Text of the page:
* Haaretz - Cities find bright way to cut energy use
* TreeHugger - Honda FCX-concept Series Name to be Announced
* TreeHugger - Myths That Waste Energy In The Kitchen: The Baking & Roasting Episode. Preheating the oven is "an old wives tale".
* Tom Paine - Biofuel Backfire
* WSJ Energy Roundup - British Scientists: Massive Investment In Alternative-energy Research Required
* New York Times - Cement Industry Is at Center of Climate Change Debate
* The Guardian - Lime is a much greener option than cement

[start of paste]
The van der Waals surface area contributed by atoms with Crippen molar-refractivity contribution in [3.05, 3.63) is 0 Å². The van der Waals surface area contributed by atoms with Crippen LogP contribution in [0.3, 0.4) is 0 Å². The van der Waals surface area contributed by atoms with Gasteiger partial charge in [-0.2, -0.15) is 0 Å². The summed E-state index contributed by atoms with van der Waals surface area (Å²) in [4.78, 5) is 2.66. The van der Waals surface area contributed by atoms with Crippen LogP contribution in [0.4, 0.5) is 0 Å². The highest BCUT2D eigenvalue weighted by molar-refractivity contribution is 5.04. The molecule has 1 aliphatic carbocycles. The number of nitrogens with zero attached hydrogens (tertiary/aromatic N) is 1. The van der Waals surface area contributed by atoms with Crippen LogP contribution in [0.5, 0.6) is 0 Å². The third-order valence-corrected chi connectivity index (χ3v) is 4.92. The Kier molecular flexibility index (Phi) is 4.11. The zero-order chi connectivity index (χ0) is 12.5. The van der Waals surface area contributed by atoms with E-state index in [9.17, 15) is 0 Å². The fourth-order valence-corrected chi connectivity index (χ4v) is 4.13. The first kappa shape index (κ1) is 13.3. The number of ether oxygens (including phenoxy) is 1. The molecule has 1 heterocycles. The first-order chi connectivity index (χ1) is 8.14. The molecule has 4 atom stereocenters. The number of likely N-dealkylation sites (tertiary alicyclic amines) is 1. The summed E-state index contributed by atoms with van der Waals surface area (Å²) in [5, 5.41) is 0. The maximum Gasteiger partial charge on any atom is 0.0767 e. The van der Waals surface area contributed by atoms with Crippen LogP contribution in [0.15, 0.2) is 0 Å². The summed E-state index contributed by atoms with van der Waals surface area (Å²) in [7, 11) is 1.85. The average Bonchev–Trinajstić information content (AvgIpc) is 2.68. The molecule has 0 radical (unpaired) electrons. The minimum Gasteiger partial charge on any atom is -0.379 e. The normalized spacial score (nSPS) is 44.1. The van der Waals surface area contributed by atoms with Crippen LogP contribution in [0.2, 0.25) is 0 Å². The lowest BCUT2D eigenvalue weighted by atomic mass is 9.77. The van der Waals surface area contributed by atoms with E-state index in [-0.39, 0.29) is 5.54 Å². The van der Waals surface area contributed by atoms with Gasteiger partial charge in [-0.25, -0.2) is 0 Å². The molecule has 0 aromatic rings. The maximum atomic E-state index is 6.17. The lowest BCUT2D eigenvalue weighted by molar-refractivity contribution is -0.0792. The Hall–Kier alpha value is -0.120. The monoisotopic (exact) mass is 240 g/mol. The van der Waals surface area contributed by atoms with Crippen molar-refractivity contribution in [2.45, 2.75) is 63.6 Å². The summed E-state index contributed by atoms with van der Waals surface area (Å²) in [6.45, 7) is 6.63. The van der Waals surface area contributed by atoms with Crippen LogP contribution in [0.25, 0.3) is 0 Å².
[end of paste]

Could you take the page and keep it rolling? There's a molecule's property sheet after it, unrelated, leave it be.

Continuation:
* Grist - Wild Thing, I Think I'll Miss You: Photos of species threatened by climate change
* AP - Much of U.S. Could See a Water Shortage
* Rolling Stone - The Prophet of Climate Change: James Lovelock
* UC Davis - Bee Specialist Eric Mussen Fingers Prime Suspects in ‘BSI: The Case of the Disappearing Bees’
* Washington Post - FEMA Meets the Press, Which Happens to Be . . . FEMA. If you can't handle real press conferences, fake them. Its a little like being President.
* Past Peak - Many-Fold Increase In US Airstrikes This Year In Iraq
* The Economist - Where Have I Heard That Tune Before ?